Gold Detector Reviews: Garrett's "Scorpion Gold Stinger"
No Expert Nugget Hunter
As I have stated numerous times in the past, nugget hunting (a.k.a, nugget shooting) is one area of gold prospecting/mining that I am sorely deficient in. In the past, however, I believe I compensated for this deficiency by becoming very adept with my various Garrett detectors as a coin, cache, and beach hunter. So, I am no stranger to metal detectors and metal detecting.
Although I’ve spent many hours out in the field wielding either a Whites “Goldmaster” or a Fisher “Gold Bug II” searching electronically for placer nuggets, I’ve come up empty. Obviously I’m no expert nugget hunter.
However, through judicious research and by speaking with fellow miners and treasure hunters (some of whom I am proud to call friends), I’ve managed to piece together a few reviews on current gold detectors that should prove useful to those of you interested in pursuing this angle on gold mining/prospecting. So here goes:
(DISCLAIMER: I have no vested interest in any of the machines or brands listed in this post nor am I receiving any compensation for recommending them. J.R.)
Lower End or “Beginner” Detectors:
Garrett “Scorpion Gold Stinger”
Based on what I’ve learned Garrett’s “Scorpion Gold Stinger” is a good buy for those of you just starting out with gold detectors. I myself have used Garrett machines for over 30 years now in all sorts of mining and treasure hunting activities and I remain a big fan of the brand.
One major advantage the “Scorpion Gold Stinger” has over other brands of similar price range ($450.00-$575.00 new) and functionality is that it can be operated in three distinct or separate modes: all-metal/non-motion discriminate; motion discriminate; and transmitter/receiver (TR) mode. If you already have gold or coin hunting detector experience you can readily see the advantage of this 3-mode functionality which is handled by the simple flip of a switch.
For those of you who are unfamiliar with these discriminator functions let me try and explain them a bit:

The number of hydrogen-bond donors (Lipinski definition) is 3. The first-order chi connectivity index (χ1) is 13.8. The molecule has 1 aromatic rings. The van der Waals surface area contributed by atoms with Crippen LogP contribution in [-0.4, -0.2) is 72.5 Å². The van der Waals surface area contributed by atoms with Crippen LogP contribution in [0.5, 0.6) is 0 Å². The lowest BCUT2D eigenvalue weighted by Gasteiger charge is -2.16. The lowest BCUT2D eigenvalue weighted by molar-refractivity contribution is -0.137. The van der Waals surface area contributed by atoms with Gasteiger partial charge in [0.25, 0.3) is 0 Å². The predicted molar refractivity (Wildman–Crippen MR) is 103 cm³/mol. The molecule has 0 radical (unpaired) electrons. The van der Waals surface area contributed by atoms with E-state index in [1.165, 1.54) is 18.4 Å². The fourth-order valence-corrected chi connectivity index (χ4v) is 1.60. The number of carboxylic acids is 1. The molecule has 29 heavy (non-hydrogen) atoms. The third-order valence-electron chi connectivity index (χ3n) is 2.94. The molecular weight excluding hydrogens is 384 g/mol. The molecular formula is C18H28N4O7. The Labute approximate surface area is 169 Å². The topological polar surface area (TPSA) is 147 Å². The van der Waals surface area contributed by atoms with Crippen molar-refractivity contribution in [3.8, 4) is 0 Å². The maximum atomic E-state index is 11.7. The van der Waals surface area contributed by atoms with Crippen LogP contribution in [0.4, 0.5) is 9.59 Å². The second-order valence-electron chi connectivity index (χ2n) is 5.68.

All Metal, Non-Motion: This means the machine is operated to detect any and all metals, including those of a ferrous (iron) nature. Non-motion detecting means that you can hold the coil steady over a target to pinpoint or locate it. Most nugget hunting “pros” will not detect in any other mode than all metal mode, since some small nuggets will either not be detected (“lost”) or “misinterpreted” by either the machine and/or the operator.
Motion Discriminate: In this mode the “Scorpion Gold Stinger” coil must be in constant motion for the machine to be able to discern the difference in signals, particularly those between ferrous (iron) and non-ferrous (gold, silver, etc.) targets. Some nugget hunters will employ this mode in very highly mineralized ("hot") soils or when there is just too much iron junk in the ground they are hunting.
TR Discriminate: TR discriminators really advanced detector technology 30+ years ago because they enabled coin and beach hunters to “tune out” all the junk (bottle caps, pull tabs, etc.) in the ground “back in the day.” What this means to you is that the “Scorpion Gold Stinger” can be pressed into service as a viable coin-hunting detector too, if necessary.
Although this Garrett gold machine does not operate at the highest frequency ranges (good for depth penetration and coping with "hot" ground), its 15kHz operating frequency is still plenty powerful and more than suitable for hunting and identifying nuggets, ore float, and vein material. The “Scorpion Gold Stinger” comes with a standard 5” x 10” elliptical coil and reports from users in the field are pretty consistent in terms of its maneuverability and overall ease of use.
So there you have the first review in this series of posts. If you're a "Scorpion Gold Stinger" user I'd love to hear from you and get your perspective on this machine.
I’ll have more on other machines in subsequent posts. Until then, keep smiling!
If you liked this post, you may want to read: “Good Spots for Gold in California's Motherlode: El Dorado County"
© J.R. 2010
Questions? E-mail me at firstname.lastname@example.org